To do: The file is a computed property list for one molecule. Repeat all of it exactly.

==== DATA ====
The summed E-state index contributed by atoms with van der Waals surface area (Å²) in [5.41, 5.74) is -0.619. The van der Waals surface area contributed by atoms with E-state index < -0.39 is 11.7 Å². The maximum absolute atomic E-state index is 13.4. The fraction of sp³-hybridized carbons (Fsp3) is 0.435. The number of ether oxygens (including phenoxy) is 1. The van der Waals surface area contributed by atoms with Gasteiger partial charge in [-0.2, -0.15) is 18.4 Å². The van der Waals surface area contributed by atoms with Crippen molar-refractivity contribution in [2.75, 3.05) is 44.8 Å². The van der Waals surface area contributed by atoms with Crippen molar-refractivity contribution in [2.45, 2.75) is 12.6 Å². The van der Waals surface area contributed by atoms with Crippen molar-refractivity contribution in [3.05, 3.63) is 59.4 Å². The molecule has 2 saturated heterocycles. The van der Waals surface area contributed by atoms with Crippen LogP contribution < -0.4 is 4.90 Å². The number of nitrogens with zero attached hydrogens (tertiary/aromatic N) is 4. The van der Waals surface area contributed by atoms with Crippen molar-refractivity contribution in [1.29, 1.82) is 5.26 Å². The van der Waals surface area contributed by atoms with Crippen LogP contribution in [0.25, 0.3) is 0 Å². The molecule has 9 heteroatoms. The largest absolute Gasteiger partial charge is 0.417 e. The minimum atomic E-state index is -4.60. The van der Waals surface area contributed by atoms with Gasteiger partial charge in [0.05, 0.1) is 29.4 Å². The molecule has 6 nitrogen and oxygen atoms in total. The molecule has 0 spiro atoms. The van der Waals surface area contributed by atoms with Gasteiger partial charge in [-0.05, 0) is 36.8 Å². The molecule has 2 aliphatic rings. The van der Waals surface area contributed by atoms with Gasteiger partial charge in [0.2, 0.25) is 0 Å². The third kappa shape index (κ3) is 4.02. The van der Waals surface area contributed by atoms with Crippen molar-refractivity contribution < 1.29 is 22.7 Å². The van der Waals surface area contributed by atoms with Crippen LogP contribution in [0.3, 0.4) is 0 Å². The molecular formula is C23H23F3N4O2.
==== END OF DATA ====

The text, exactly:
The summed E-state index contributed by atoms with van der Waals surface area (Å²) in [5.41, 5.74) is -0.619. The van der Waals surface area contributed by atoms with E-state index < -0.39 is 11.7 Å². The maximum absolute atomic E-state index is 13.4. The fraction of sp³-hybridized carbons (Fsp3) is 0.435. The number of ether oxygens (including phenoxy) is 1. The van der Waals surface area contributed by atoms with Gasteiger partial charge in [-0.2, -0.15) is 18.4 Å². The van der Waals surface area contributed by atoms with Crippen molar-refractivity contribution in [2.75, 3.05) is 44.8 Å². The van der Waals surface area contributed by atoms with Crippen molar-refractivity contribution in [2.45, 2.75) is 12.6 Å². The van der Waals surface area contributed by atoms with Crippen molar-refractivity contribution in [3.05, 3.63) is 59.4 Å². The molecule has 2 saturated heterocycles. The van der Waals surface area contributed by atoms with Crippen LogP contribution < -0.4 is 4.90 Å². The number of nitrogens with zero attached hydrogens (tertiary/aromatic N) is 4. The van der Waals surface area contributed by atoms with Crippen molar-refractivity contribution in [1.29, 1.82) is 5.26 Å². The van der Waals surface area contributed by atoms with Crippen LogP contribution in [0.25, 0.3) is 0 Å². The molecule has 9 heteroatoms. The largest absolute Gasteiger partial charge is 0.417 e. The minimum atomic E-state index is -4.60. The van der Waals surface area contributed by atoms with Gasteiger partial charge in [0.05, 0.1) is 29.4 Å². The molecule has 6 nitrogen and oxygen atoms in total. The molecule has 0 spiro atoms. The van der Waals surface area contributed by atoms with Gasteiger partial charge in [-0.05, 0) is 36.8 Å². The molecule has 2 aliphatic rings. The van der Waals surface area contributed by atoms with Gasteiger partial charge in [0.2, 0.25) is 0 Å². The third kappa shape index (κ3) is 4.02. The van der Waals surface area contributed by atoms with Crippen molar-refractivity contribution < 1.29 is 22.7 Å². The van der Waals surface area contributed by atoms with Crippen LogP contribution in [0.3, 0.4) is 0 Å². The molecular formula is C23H23F3N4O2.